How families and friends can support a loved one in recovery

September is National Recovery Month, an event started in 1989 to promote awareness of substance use treatment and recovery options and to support the recovery community.

Sept Blog Social Content (13)The U.S. Department of Health and Human Services—through SAMHSA, the Substance Abuse and Mental Health Services Administration—offers ample resources for individuals, families, employers, and treatment organizations that foster education, counseling, and grant funding.

While it’s essential to have larger, systemic efforts in place, recovery support also includes one-on-one connections. Those in recovery often benefit from support offered by friends and family, which can lead to more confidence, feelings of accomplishment, increased self-esteem, and the ability to stay on track with recovery goals.

In honor of National Recovery Month, here are some steps you can take to support a loved one navigating through this challenging time.

  • Understand addiction: According to the Partnership to End Addiction (PEA), a substance use disorder is a disease that involves the continued use of one or more substances despite serious health and social consequences. Addiction interferes with parts of the brain responsible for reward, judgment, memory, motivation, and learning. Knowing the behavioral and psychological changes that can occur with substance use can help you learn about your loved one’s addiction and recovery process. Sept Blog Social Content (14)
  • Be aware of triggers: The PEA notes that people with a substance use disorder may be more at risk of returning to addiction due to triggers, including people, places, and things associated with substance use. It’s not always easy to predict what these triggers might be. For example, your loved one may associate going to a certain restaurant with substance use if that’s where they met up with friends who also abused substances. Or it could be seeing a certain movie where substance use is depicted. Talking to your loved one about specific triggers can help you avoid inadvertently exposing them to a problematic situation.
  • Let them take the lead in conversations: Although the PEA suggests active listening when talking to a child or teen about substance use, that tactic may work for people of all ages. This communication skill allows you to shift the tone of the conversation away from anger, disappointment, or judgment and toward helping your loved one feel heard and understood. Active listening involves asking open-ended questions, offering affirmations, and summarizing the key points of what’s just been said to foster greater communication.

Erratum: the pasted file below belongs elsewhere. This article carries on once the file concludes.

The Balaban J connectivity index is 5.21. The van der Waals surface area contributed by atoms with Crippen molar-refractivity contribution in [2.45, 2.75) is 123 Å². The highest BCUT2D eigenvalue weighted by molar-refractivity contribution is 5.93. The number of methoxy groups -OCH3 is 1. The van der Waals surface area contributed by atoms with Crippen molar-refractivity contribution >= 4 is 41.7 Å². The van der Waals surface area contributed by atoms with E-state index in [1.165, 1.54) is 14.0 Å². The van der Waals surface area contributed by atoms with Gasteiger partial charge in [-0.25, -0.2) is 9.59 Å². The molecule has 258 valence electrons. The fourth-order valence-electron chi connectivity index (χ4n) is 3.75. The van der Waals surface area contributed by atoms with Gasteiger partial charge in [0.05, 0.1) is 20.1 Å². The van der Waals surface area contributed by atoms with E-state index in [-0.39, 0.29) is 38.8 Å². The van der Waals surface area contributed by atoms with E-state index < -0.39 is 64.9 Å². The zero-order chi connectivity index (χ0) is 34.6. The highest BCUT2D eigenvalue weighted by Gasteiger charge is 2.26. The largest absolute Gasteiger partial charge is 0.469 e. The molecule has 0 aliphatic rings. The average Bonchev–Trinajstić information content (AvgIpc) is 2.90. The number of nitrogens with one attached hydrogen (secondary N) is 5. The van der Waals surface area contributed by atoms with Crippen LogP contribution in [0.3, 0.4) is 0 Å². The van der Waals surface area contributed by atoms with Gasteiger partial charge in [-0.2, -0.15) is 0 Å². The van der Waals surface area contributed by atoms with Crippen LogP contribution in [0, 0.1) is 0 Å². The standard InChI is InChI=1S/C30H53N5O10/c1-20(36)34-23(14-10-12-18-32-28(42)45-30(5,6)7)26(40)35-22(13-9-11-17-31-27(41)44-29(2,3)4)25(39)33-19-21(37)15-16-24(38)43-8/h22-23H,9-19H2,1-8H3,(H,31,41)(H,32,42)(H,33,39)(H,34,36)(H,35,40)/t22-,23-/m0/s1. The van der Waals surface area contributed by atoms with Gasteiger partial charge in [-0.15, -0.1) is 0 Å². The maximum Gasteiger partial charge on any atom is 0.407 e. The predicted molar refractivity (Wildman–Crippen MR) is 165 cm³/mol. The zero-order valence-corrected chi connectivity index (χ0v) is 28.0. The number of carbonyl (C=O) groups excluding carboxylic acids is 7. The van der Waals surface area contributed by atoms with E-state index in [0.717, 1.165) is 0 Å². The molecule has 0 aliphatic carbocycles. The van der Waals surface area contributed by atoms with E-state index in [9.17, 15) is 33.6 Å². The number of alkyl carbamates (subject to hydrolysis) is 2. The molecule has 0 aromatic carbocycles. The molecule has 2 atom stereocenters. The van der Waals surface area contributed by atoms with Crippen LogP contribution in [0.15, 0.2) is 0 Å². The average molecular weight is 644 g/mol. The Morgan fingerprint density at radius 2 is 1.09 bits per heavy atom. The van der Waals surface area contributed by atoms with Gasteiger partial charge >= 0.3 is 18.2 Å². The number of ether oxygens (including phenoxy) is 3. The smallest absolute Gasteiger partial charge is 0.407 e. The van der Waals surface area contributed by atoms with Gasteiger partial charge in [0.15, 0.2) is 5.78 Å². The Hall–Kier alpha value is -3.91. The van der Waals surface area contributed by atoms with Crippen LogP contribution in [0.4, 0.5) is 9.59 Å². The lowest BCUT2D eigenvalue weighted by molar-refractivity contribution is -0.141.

• Ask how you can support them: Part of recovery is taking control of one’s actions and learning to manage what’s needed to move forward. Your loved one can feel empowered to ask for help if they can articulate what they need right now. Keep in mind that may be tough to hear—for example, they may say less communication would be better—but emphasizing that you’re ready and able to offer support helps them know they’re not alone.
  • Try to avoid substance use around them: Even if your loved one claims that it’s no big deal if you drink or use substances when they’re around, seeing others enjoy these moments could still be triggering. It may not be possible to avoid completely in all cases—a champagne toast at a wedding, for example—but being aware and respectful can go a long way toward showing support.
  • Seek your own support: Depending on your relationship with your loved one, their substance use may have greatly impacted your life in ways that still feel like a struggle even in the midst of their recovery. SAMHSA notes that when someone is experiencing a substance use disorder, it can affect more than just the person in recovery—that’s why many families may join support groups or pursue family therapy and counseling, so everyone feels that they’re being heard.

Although highlighting September as National Recovery Month can build awareness and support for recovery, these strategies are important all year round. Family and friends can play a crucial role in helping a loved one take the necessary steps to end an addiction and begin a healthier life.

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Recovery coaching is available to all Mass General Brigham Health Plan members. Our recovery coaches understand the hurt caused by stigma and shame and can thoughtfully act as guides, mentors, and advocates. Learn more about recovery coaching at Mass General Brigham Health Plan.

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